Not surprisingly, the various proponents have found fault with each other's plans. CLC pension expert Joel Harden is respectful of Ambachtsheer, but thinks that his proposal is needlessly complicated and betrays more than a whiff of Bay Street. (Ambachtsheer, for example, sees no reason why administration of the system couldn't be outsourced to the financial services industry if they offered competitive fees.)
Harden is similarly skeptical of the ABC plan, especially as a regional plan would make it that much more difficult to initiate a comprehensive new national policy.
'These are cultural issues'
"If I had to choose, I'd be strongly in favour of expanding the CPP. It would provide a much more uniform, secure platform for Canadians than any sort of volunteer, self-directed arrangement," says Shelley Speed, an actuary at Hewitt Associates in Vancouver, who consults with pension managers for unions and private firms. "The ABC plan is a defined contribution plan. The only known in that plan is what you put in. You won't know what you get out. You won't know what you will get over your lifetime. It gives people a choice. But if the goal is to protect the citizens of the country and provide for a secure retirement, expand CPP."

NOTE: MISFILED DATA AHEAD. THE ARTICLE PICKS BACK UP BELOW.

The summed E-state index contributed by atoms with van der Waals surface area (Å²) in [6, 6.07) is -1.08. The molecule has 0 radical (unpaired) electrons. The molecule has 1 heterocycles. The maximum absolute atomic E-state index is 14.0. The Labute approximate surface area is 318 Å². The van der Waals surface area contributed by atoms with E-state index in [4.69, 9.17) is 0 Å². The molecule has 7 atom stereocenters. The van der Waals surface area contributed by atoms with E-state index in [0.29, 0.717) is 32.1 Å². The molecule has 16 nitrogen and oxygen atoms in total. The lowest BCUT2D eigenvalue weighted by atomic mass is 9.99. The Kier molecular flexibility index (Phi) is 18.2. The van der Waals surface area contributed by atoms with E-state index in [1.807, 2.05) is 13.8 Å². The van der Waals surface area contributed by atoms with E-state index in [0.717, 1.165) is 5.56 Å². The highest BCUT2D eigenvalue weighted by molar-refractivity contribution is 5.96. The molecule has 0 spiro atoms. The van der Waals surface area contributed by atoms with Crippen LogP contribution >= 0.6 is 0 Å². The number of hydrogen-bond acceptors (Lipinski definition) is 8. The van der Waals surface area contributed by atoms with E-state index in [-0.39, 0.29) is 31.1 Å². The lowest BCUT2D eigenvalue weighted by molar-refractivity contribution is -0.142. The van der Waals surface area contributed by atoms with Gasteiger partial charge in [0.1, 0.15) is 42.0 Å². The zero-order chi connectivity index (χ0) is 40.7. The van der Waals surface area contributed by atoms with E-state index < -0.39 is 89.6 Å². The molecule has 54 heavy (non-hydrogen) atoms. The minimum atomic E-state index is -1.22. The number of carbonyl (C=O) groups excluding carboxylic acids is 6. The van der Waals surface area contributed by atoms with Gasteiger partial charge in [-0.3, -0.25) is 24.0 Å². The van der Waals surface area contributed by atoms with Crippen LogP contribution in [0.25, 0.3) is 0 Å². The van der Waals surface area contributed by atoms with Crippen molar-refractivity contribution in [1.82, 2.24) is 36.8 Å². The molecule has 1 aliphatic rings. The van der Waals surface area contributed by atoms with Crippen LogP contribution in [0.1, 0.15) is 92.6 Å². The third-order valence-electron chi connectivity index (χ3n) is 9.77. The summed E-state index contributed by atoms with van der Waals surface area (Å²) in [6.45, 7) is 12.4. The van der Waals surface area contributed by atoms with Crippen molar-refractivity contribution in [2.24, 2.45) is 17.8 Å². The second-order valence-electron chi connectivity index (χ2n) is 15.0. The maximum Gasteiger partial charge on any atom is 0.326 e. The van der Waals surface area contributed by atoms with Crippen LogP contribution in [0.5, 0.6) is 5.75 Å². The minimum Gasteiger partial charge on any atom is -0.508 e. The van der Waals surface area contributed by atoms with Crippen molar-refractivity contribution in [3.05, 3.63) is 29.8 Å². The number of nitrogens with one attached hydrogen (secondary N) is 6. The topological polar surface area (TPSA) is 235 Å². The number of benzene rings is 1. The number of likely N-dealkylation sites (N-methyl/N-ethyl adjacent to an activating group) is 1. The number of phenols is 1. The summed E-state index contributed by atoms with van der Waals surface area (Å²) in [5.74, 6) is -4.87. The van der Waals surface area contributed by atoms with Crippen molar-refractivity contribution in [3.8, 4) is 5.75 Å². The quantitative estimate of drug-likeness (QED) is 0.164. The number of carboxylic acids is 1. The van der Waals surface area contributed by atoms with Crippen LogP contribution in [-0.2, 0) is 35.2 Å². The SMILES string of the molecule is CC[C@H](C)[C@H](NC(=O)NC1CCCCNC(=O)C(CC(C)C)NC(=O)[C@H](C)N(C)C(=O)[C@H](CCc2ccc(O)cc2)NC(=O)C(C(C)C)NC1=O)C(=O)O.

Perry Teperson, as vice president of Leith Wheeler Investment Counsel in Vancouver, manages pension portfolios. He emphasizes that it's just his personal view when he expresses skepticism about the ABC plan or any defined contribution plan that lets people opt out. "I have to tell you that when you look at the level of unused RRSP contribution room, it is huge. Most people don't make full use of RRSP. I don't see how offering them a different [optional] vehicle for saving is going to change that.
"Why aren't Canadians saving more for retirement?" Teperson muses. "Perhaps they have other financial issues that are more pressing, or they see retirement off in the distance can't be bothered. Maybe they just prefer to spend now. These are cultural issues that we don't fully understand."